Then, “…and thy thoughts shall be established.” January 18, 2021 must be a new day. As our Civil War ancestors found themselves enlightened and empowered to move out, engage the enemy and win the battle, we must literally engage in a work to shift the momentum of our call for national unity. It starts with us. We must be the change. Let your light shine! We can no longer sit on the sidelines and wait for someone else to run for office, lobby for changes and pass the laws. We must fully engage in our city council, county government, state and national assemblies, local school boards and so on. We need a majority of public servants who will promote integrity, truth and virtue. These characteristics must invade all aspects of our civic and business practices. We must have business men and women who express Godly morals and ethics in all their transactions. Christ must be the focus of our service and the ultimate standard to whom we answer.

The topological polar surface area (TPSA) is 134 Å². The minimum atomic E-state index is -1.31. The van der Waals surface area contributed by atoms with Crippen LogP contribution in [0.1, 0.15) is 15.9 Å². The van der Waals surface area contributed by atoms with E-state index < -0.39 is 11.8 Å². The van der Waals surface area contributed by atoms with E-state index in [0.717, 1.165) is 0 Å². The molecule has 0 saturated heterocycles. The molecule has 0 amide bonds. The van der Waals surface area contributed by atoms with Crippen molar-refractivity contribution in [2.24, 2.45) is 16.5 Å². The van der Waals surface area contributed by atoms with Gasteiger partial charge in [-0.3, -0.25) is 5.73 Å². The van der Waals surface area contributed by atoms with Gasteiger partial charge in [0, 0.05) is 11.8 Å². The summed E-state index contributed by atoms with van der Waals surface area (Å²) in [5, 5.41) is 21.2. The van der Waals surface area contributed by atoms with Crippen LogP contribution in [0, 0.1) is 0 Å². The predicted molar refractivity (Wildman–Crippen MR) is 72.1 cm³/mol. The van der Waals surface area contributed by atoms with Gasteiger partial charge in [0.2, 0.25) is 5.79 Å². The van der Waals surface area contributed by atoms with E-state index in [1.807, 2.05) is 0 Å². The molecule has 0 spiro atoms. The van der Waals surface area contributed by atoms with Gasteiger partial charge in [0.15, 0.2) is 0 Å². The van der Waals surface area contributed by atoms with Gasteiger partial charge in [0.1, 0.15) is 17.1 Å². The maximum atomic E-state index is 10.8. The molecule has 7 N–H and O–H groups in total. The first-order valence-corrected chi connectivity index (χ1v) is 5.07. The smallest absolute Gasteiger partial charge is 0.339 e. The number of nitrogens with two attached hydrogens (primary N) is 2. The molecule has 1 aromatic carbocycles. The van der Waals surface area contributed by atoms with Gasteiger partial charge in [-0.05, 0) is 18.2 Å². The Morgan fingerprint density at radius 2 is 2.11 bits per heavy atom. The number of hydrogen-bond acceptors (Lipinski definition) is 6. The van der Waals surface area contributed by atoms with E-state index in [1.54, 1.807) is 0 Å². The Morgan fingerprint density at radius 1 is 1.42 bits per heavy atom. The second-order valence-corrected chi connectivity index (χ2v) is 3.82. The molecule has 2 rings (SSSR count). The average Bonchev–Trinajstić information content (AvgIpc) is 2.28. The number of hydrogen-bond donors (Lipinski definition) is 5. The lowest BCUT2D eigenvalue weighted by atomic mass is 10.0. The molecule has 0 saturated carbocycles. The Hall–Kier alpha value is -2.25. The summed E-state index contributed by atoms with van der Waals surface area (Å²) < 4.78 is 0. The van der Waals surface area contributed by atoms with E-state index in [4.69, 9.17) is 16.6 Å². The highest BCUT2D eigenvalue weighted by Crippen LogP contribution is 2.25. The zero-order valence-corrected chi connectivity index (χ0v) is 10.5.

Proclamation Appointing a National Fast Day
Washington, D.C.
March 30, 1863

By the President of the United States of America.

A Proclamation.

Whereas, the Senate of the United States, devoutly recognizing the Supreme Authority and just Government of Almighty God, in all the affairs of men and of nations, has, by a resolution, requested the President to designate and set apart a day for National prayer and humiliation.